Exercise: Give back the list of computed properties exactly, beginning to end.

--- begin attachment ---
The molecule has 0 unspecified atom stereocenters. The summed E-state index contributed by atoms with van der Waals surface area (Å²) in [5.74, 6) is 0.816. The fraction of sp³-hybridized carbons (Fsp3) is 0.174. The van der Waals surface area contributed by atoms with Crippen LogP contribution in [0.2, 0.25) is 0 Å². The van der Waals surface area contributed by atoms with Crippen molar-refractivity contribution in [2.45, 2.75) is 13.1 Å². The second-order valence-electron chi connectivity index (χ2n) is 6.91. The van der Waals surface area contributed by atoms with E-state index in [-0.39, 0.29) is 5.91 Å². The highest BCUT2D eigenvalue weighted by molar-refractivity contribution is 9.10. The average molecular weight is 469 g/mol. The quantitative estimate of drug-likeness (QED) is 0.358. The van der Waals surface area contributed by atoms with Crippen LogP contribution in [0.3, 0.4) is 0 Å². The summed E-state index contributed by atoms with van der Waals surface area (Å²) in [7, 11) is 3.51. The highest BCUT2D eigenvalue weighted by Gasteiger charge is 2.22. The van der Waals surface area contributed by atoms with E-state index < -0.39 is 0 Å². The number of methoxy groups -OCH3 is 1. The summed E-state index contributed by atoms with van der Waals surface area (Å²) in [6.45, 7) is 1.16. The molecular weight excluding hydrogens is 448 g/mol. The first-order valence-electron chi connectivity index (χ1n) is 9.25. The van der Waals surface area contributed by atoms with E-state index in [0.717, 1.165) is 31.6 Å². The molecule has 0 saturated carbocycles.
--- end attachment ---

The molecule has 0 unspecified atom stereocenters. The summed E-state index contributed by atoms with van der Waals surface area (Å²) in [5.74, 6) is 0.816. The fraction of sp³-hybridized carbons (Fsp3) is 0.174. The van der Waals surface area contributed by atoms with Crippen LogP contribution in [0.2, 0.25) is 0 Å². The van der Waals surface area contributed by atoms with Crippen molar-refractivity contribution in [2.45, 2.75) is 13.1 Å². The second-order valence-electron chi connectivity index (χ2n) is 6.91. The van der Waals surface area contributed by atoms with E-state index in [-0.39, 0.29) is 5.91 Å². The highest BCUT2D eigenvalue weighted by molar-refractivity contribution is 9.10. The average molecular weight is 469 g/mol. The quantitative estimate of drug-likeness (QED) is 0.358. The van der Waals surface area contributed by atoms with Crippen LogP contribution in [0.3, 0.4) is 0 Å². The summed E-state index contributed by atoms with van der Waals surface area (Å²) in [7, 11) is 3.51. The highest BCUT2D eigenvalue weighted by Gasteiger charge is 2.22. The van der Waals surface area contributed by atoms with E-state index < -0.39 is 0 Å². The number of methoxy groups -OCH3 is 1. The summed E-state index contributed by atoms with van der Waals surface area (Å²) in [6.45, 7) is 1.16. The molecular weight excluding hydrogens is 448 g/mol. The first-order valence-electron chi connectivity index (χ1n) is 9.25. The van der Waals surface area contributed by atoms with E-state index in [0.717, 1.165) is 31.6 Å². The molecule has 0 saturated carbocycles.